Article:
Each load balancer receives a default Domain Name System (DNS) name. This
DNS name includes the name of the AWS region in which the load balancer is created. For example,
if you create a load balancer named
my-loadbalancer in the US West (Oregon) region,
your load balancer receives a DNS name such as
To access the website on your back-end instances, you paste this DNS name into the address field
of a web browser. However, this DNS name is not easy for your customers to remember and use.
If you'd prefer to use a friendly DNS name for your load balancer, such as
instead of the default DNS name, you can create a custom domain name and associate it with the DNS
name for your load balancer. When a request is placed to your load balancer using this
custom domain name, the DNS server resolves to the DNS name for your load balancer.
First, if you haven't already done so, register your domain name. The Internet Corporation for Assigned Names and Numbers (ICANN) manages domain names on the Internet. You register a domain name using a domain name registrar, an ICANN-accredited organization that manages the registry of domain names. The website for your registrar will provide detailed instructions and pricing information for registering your domain name. For more information, see the following resources:
If you have a domain name but are using another DNS service, such as your domain registrar, consider the option to use Amazon Route 53 as your DNS service. When you use Amazon Route 53 as your DNS service, you can create an alias resource record set, which has the following advantages over other DNS services for routing DNS queries to your load balancer:
Amazon Route 53 doesn't charge for DNS queries for alias resource record sets.
You can use alias record sets to route DNS queries to your load balancer for the zone
apex of your domain (for example,
example.com). If you're using a
different DNS service, you need to create a CNAME resource record set to route queries
to your load balancer, but DNS doesn't allow you to create a CNAME resource record set
for the zone apex. (Note that some DNS services provide a workaround.)
For information about transferring DNS services for existing domains to Amazon Route 53, see Configuring Amazon Route 53 as Your DNS Service in the Amazon Route 53 Developer Guide.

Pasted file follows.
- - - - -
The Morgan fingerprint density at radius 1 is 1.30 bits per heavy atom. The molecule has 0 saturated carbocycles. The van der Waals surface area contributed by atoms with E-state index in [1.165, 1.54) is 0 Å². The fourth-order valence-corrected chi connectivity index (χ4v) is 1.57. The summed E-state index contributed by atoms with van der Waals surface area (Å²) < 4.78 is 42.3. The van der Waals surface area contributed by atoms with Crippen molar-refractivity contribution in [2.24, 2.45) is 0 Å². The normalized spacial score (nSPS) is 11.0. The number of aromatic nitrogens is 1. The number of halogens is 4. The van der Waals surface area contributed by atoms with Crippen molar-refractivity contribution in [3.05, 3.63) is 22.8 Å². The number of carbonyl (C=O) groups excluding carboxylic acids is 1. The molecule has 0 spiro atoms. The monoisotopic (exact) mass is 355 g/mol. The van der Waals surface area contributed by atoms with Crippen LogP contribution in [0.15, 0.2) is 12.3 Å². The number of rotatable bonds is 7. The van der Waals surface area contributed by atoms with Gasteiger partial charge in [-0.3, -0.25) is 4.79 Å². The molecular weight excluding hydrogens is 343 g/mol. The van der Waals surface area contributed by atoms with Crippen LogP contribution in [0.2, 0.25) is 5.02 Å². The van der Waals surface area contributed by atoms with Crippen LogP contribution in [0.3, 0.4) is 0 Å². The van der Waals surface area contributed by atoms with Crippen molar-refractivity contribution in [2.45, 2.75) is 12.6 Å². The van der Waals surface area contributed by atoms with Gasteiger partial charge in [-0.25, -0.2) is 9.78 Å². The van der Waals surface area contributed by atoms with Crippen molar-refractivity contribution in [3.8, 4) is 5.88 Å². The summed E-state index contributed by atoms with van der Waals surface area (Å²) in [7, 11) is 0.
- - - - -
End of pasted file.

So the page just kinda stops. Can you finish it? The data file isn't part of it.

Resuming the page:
For information about using Amazon Route 53 with your load balancer, see Routing Queries to an Elastic Load Balancing Load Balancer in the Amazon Route 53 Developer Guide.
When you use Amazon Route 53 to route DNS queries to your load balancer, you can configure DNS failover for your load balancer. In a failover configuration, Amazon Route 53 checks the health of the registered EC2 instances for the load balancer to determine whether they are available. If there are no healthy EC2 instances registered with the load balancer, or if the load balancer itself is unhealthy, Amazon Route 53 routes traffic to another available resource, such as a healthy load balancer or a static website in Amazon S3.
For example, suppose that you have a web application for
www.example.com, and you want
redundant instances running behind two load balancers residing in different regions.
You want the traffic to be primarily routed to the load balancer in one region, and you
want to use the load balancer in the other region as a backup during failures. If you configure
DNS failover, you can specify your primary and secondary (backup) load balancers. Amazon Route 53
directs traffic to the primary load balancer if it is available, or
to the secondary load balancer otherwise.
To configure DNS failover for two load balancers using Amazon Route 53
Open the Amazon Route 53 console at https://console.aws.amazon.com/route53/.
In the navigation pane, choose Hosted Zones.
Select the name of your hosted zone.
Click Create Record Set.
In Name, the default value is the name of your domain (for example,
example.com). To route DNS queries for a subdomain (for example,
apex.example.com) to your load balancer, specify the name of the subdomain.
In Type, select A - Ipv4 address.
For Alias, click Yes
Click Alias Target, and choose your primary load balancer from the list.
The value of Alias Hosted Zone ID appears automatically based on the load balancer that you chose for Alias Target.
For Routing Policy, select Failover.
For Failover Record Type, select Primary.
For Set ID, enter an ID for the record set or use the default value.
For Evaluate Target Health, select Yes.
For Associate with Health Check, select No.
Repeat the same steps to create an alias record set for your secondary load balancer, with the following exceptions:
In Alias Target, choose your secondary load balancer.
For Failover Record Type, select Secondary.
For Evaluate Target Health, select Yes to evaluate the health of the secondary load balancer. If the secondary load balancer is unhealthy, Amazon Route 53 routes traffic to the primary load balancer. If you select No, Amazon Route 53 assumes that the secondary load balancer is healthy and routes traffic to it whenever the primary load balancer is unhealthy.
For information about setting up advanced DNS failover configurations, see Configuring Amazon Route 53 Active-Active and Active-Passive Failover in the Amazon Route 53 Developer Guide.
You can disassociate your custom domain name from a load balancer instance by first deleting the resource record sets in your hosted zone and then deleting the hosted zone. For more information, see Creating, Changing, and Deleting Resource Record Sets and Deleting a Hosted Zone in the Amazon Route 53 Developer Guide.